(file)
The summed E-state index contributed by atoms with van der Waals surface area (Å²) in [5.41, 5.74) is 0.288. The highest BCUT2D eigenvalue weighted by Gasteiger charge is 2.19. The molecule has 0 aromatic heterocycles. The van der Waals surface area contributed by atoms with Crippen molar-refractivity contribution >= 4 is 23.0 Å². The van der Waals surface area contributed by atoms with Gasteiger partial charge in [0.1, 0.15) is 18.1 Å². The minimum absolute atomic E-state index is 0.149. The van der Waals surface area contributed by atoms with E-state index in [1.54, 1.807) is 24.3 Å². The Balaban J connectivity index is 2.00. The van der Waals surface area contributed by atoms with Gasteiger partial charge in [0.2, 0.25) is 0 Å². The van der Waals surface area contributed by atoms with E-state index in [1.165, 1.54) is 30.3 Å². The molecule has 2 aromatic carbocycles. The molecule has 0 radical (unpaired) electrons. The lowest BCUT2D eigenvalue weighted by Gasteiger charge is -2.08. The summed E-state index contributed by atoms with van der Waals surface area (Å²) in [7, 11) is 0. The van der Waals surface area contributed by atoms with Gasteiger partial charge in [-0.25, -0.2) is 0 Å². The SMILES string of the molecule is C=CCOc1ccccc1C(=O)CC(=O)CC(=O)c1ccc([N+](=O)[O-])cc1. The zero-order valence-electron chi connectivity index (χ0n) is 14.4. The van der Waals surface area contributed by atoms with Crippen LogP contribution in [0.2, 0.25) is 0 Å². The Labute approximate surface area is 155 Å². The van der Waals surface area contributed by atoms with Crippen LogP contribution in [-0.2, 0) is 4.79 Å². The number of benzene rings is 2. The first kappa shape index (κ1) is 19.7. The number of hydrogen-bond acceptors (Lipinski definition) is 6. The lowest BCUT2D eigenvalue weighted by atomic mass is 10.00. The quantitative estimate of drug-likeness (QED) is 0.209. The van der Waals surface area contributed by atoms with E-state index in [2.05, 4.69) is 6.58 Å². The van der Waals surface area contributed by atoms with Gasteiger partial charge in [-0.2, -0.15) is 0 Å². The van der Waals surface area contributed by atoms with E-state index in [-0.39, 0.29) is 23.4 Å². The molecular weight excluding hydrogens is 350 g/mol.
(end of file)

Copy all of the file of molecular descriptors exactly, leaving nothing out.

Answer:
The summed E-state index contributed by atoms with van der Waals surface area (Å²) in [5.41, 5.74) is 0.288. The highest BCUT2D eigenvalue weighted by Gasteiger charge is 2.19. The molecule has 0 aromatic heterocycles. The van der Waals surface area contributed by atoms with Crippen molar-refractivity contribution >= 4 is 23.0 Å². The van der Waals surface area contributed by atoms with Gasteiger partial charge in [0.1, 0.15) is 18.1 Å². The minimum absolute atomic E-state index is 0.149. The van der Waals surface area contributed by atoms with E-state index in [1.54, 1.807) is 24.3 Å². The Balaban J connectivity index is 2.00. The van der Waals surface area contributed by atoms with Gasteiger partial charge in [0.2, 0.25) is 0 Å². The van der Waals surface area contributed by atoms with E-state index in [1.165, 1.54) is 30.3 Å². The molecule has 2 aromatic carbocycles. The molecule has 0 radical (unpaired) electrons. The lowest BCUT2D eigenvalue weighted by Gasteiger charge is -2.08. The summed E-state index contributed by atoms with van der Waals surface area (Å²) in [7, 11) is 0. The van der Waals surface area contributed by atoms with Gasteiger partial charge in [-0.25, -0.2) is 0 Å². The SMILES string of the molecule is C=CCOc1ccccc1C(=O)CC(=O)CC(=O)c1ccc([N+](=O)[O-])cc1. The zero-order valence-electron chi connectivity index (χ0n) is 14.4. The van der Waals surface area contributed by atoms with Crippen LogP contribution in [0.2, 0.25) is 0 Å². The Labute approximate surface area is 155 Å². The van der Waals surface area contributed by atoms with Crippen LogP contribution in [-0.2, 0) is 4.79 Å². The number of benzene rings is 2. The first kappa shape index (κ1) is 19.7. The number of hydrogen-bond acceptors (Lipinski definition) is 6. The lowest BCUT2D eigenvalue weighted by atomic mass is 10.00. The quantitative estimate of drug-likeness (QED) is 0.209. The van der Waals surface area contributed by atoms with E-state index in [2.05, 4.69) is 6.58 Å². The van der Waals surface area contributed by atoms with Gasteiger partial charge in [-0.2, -0.15) is 0 Å². The van der Waals surface area contributed by atoms with E-state index in [-0.39, 0.29) is 23.4 Å². The molecular weight excluding hydrogens is 350 g/mol.